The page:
Elsewhere, I have been told that some Wall Street quants are getting inventive in their mining of headlines in an effort to look for positive signals in the marketplace. The theory goes that feel good sentiment can be used to drive market pricing up. In those terms, you can almost argue this as a form of price fixing. The fact so many analysts maintain bull positions, often on the most flimsy of reasoning, and then present with rosy headlines, has the feel of an engineered self-fulfilling prophecy. It is deeply worrying.

From a consumer perspective it is not hard to see how this slots neatly to the Facebook feel good narrative of wanting everyone to play nice with one another while displaying their kitty antics.

None of that feels real. It isn’t real. There is no such thing as a one way ticket to some imagined heaven that can be machine driven. Life consists of up and down cycles and that is equally true of media and content. You only need to observe the heartbeat cycles of daily viewing from any media property to recognize that.

But…if you’re in the business of media production that has some lead generation or other sales/marketing motive attached, then you can quickly see where this goes.

If I want to pimp a stock price, product, service or what not then all I really need to do is deluge enough hard pressed media people with slap happy content and my job is done. Or is it? I don’t see that as sustainable any more than I see taking a 100% bearish view of the market. There is a time and a place for everything but at some point reality has to kick in or you end up with the equivalent of a sub-prime crisis.

Right now we are in a skewed and arguably false market where the feel good content, whether prepared electronically or by good old fashioned typed content is ruling the roost – most of the time. It is deeply unhealthy.

As an example, I listened in on a call the other week with a large company fully knowing there is some bad news wafting around in the form of widely touted lawsuits. The company headed it off right from the get go with a blanket denial. Not one analyst chose to broach the topic when that should surely have been the elephant in the room, instead, preferring to congratulate for rosy forward guidance.

Rather than mining for page views as the lowest common denominator, I am much more interested in mining to better understand how engagement works, regardless of the kind of content under review. That’s because engagement tells us much more about reality than any number of views or Twitter/Facebook/LinkedIn likes. It is, for example, telling that in the battle for eyeballs in the Trump election, wary media people have finally realized that concentrating upon facts is a much more potent weapon with which to defeat rhetoric than simply bloviating about whatever shocking utterance has come from The Donald.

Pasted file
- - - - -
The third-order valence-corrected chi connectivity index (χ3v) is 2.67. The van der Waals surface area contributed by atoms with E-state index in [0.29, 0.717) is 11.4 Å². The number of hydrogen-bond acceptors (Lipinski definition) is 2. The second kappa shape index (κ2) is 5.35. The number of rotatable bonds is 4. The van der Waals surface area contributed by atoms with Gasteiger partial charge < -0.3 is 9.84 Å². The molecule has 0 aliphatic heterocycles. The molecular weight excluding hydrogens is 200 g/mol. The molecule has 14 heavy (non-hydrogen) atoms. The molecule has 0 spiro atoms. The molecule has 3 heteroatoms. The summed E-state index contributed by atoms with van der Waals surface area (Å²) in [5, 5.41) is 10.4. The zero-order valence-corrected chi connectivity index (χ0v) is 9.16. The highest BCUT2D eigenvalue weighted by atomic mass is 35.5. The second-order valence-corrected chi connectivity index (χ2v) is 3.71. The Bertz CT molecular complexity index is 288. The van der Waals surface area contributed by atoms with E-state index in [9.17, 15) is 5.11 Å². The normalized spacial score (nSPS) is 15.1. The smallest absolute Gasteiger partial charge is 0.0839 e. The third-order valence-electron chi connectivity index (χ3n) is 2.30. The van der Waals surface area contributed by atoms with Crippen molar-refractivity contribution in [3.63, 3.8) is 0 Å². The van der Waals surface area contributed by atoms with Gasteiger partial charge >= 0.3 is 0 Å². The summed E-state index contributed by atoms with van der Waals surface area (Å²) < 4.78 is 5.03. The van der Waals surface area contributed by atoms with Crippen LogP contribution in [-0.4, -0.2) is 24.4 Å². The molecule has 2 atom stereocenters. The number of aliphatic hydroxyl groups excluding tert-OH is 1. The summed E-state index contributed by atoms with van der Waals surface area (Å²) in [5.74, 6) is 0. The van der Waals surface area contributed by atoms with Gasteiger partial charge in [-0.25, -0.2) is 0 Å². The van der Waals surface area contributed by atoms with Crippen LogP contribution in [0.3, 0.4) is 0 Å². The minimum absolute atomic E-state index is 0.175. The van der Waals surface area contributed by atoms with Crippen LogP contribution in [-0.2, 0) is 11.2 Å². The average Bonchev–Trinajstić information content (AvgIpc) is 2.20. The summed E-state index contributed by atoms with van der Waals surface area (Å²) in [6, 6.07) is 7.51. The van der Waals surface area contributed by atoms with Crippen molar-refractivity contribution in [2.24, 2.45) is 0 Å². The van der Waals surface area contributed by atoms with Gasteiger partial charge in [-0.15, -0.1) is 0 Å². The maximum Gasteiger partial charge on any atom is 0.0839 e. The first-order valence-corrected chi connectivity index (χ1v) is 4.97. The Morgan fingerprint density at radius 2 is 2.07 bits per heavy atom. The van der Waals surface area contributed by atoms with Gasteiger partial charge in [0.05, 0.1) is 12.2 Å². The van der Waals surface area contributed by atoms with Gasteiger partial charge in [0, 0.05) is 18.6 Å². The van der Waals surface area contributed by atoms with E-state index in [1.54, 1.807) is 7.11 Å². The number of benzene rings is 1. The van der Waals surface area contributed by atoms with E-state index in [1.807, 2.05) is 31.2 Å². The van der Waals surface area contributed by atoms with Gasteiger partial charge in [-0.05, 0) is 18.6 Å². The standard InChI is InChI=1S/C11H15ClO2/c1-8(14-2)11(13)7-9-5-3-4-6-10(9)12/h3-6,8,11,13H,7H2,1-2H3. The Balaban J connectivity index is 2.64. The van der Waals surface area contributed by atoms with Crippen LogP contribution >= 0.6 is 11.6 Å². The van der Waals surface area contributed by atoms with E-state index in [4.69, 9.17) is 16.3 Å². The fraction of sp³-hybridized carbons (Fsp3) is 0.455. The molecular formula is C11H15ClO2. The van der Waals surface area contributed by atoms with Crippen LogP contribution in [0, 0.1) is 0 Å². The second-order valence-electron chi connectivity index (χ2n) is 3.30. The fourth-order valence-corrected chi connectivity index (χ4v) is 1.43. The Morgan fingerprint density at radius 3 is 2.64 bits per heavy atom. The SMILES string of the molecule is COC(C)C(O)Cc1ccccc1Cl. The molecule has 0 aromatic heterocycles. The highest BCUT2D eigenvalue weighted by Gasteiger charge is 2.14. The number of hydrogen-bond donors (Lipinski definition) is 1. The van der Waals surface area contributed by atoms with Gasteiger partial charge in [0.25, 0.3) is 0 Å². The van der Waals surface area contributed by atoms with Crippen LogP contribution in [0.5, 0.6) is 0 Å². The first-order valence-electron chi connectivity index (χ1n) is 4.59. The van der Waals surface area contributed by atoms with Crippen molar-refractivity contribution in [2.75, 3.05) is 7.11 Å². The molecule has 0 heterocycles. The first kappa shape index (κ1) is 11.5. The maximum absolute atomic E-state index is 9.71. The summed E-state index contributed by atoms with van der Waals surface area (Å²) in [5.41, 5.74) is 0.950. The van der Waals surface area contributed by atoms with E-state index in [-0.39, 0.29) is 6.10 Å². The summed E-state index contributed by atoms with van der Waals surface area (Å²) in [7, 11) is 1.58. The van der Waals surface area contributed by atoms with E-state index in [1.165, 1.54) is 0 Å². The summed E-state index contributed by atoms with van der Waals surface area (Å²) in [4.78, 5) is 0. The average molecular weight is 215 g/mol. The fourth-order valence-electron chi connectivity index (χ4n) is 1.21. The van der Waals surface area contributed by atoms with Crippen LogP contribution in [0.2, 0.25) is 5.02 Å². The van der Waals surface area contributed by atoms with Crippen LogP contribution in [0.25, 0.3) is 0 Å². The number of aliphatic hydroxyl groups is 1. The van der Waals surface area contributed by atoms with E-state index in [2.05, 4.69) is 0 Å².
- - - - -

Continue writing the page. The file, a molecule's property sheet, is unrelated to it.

The same holds true for any content topic and we can apply that very well in the technology industry that we cover. What we can’t do however is mediate for controlled access. That is a secondary tactic that effectively excludes contrarian voices. Trump’s exclusion of certain media is a blunt and obvious example but we know this happens regularly among technology media.

Got a nice story to write? You’re in. Heading down a critical path? You might not get a sniff. Get enough of those nice stories out there and you are a PR hero. In the long run though, exclusion doesn’t matter and ends up counterproductive. The world is just far too chatty, thriving on rumor and speculation until the facts come into plain view.

I look forward to the day when machine learning helps us develop balanced content. That doesn’t mean content becomes neutral, you can still have implied agendas.  But what I fear, at least for the time being, is a continuation of marketing driven mania that is only interested in telling a story if it leaves that feel good factor wafting in the air like some stale, cheap perfume or which is predicated upon the idea that the only metrics that matter are those increasingly delusional page views.

Image credit - Screenshot via Parse.ly, shiny brain via fotolia.